This week’s book takes us to the savannas of East Africa. Follow through the eyes of an elephant calf as his herd searches for water and forages for food. What kind of fascinating animals will they run into?
Find out in Schuyler Bull’s Through Tsavo: A Story of an East African Savanna. Take a book, leave a book, and read on!
This spring brought many wonderful programs to the Aldo Leopold Nature Center, and the Spring Vacation Day programs were a special highlight. Every year during the spring breaks for the Madison area school districts, ALNC holds all-day programs for students ages 5-12, where they explore a range of science and nature topics, observe the spring habitats, and learn from ALNC’s experienced team of naturalists.
One of the most popular programs every year is our history-themed program, Pioneer Days. During this fun-filled day, students step back in time to learn what it was like to live as a pioneer in Wisconsin. Wearing bonnets, hats and skirts as pioneers might have worn, program participants lived life as pioneers, churning butter, grinding grain, washing laundry by hand, and even hauling water from the pond! Of course, there was plenty of fun to be had as well; students spend the afternoon playing pioneer games and trading and bartering in our ‘pioneer general store.’
This year’s participants during the Pioneer program day had an extra special treat when Kathe Crowley Conn, a local author, visited to share her new book about fascinating life of Juliette Kinzie, a pioneer and frontier author who lived in early 1800’s Wisconsin. Juliette Kinzie: Frontier Storyteller, published by the Wisconsin Historical Society Press, follows Juliette’s journey from a comfortable life out east in the early 1800’s to a rugged log cabin in what would later become Wisconsin.
Conn shared passages from her book, painting a vivid picture of Kinzie’s life for the students. Some favorite moments for the audience were when Conn shared the story about Kinzie’s ‘pet’ deer and when she shared a replica letter that Kinzie penned by hand and beautifully folded. The students were encouraged to imagine how they would have felt traveling to pioneer-era Wisconsin, and had many great questions for Conn about Kinzie’s life, hobbies, and legacy. The students then got to try writing letters with feather pens themselves. What a wonderful way to spend the day, exploring and learning about a fascinating character in Wisconsin’s history!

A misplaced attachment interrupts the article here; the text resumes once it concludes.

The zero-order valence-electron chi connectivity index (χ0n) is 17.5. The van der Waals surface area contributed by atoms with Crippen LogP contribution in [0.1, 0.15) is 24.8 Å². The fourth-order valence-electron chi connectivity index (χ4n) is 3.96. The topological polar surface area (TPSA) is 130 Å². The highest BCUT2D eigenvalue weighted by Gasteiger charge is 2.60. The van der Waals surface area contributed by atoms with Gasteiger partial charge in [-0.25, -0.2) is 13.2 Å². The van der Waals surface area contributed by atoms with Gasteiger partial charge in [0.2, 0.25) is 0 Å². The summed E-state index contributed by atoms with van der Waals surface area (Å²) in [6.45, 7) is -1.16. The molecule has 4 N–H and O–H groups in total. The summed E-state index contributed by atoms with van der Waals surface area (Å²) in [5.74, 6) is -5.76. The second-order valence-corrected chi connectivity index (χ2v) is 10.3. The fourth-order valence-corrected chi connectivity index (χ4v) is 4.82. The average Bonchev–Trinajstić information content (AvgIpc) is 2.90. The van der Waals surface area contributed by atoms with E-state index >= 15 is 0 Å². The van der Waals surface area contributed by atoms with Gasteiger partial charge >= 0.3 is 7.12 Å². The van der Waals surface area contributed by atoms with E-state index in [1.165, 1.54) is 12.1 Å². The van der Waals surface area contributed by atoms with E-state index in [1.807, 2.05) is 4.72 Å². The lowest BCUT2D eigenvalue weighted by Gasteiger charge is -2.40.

Hop on the school bus, because we’re going back, back, back in time this week at the Little Free Library! Join Ms. Frizzle and the gang as they explore the field of paleontology in the Jurassic era finding dinosaur bones. (Little known fact: this book is the first time Ms. Frizzle’s name is ever mentioned.) Take a book, leave a book, and read on!
Geared toward a more advanced young reader or adult, Robert Leonard Reid’s Arctic Circle: Birth and Rebirth in the Land of the Caribou explores the author’s journey through the mysterious Arctic as he follows the caribou through their annual breeding patterns. Written in his 70′s, Reid reflects on life and death while also delivering natural history quips in this charming travelogue.
The Little Free Library gets scientific this week with 175 Amazing Nature Experiments by G. Morgan! Ideal for parents and teachers alike, flip through this book to find a fun activity the whole family can enjoy and learn from. Take a book, leave a book, and read on!
Paths of the People: The Ojibwe in the Chippewa Valley by Tim Pfaff tranforms the Ojibwe oral tradition into a literary medium. Published by the Chippewa Valley Museum in Eau Claire, this book follows the local tribe through centuries of change and adaptation. Take a book, leave a book, and read on!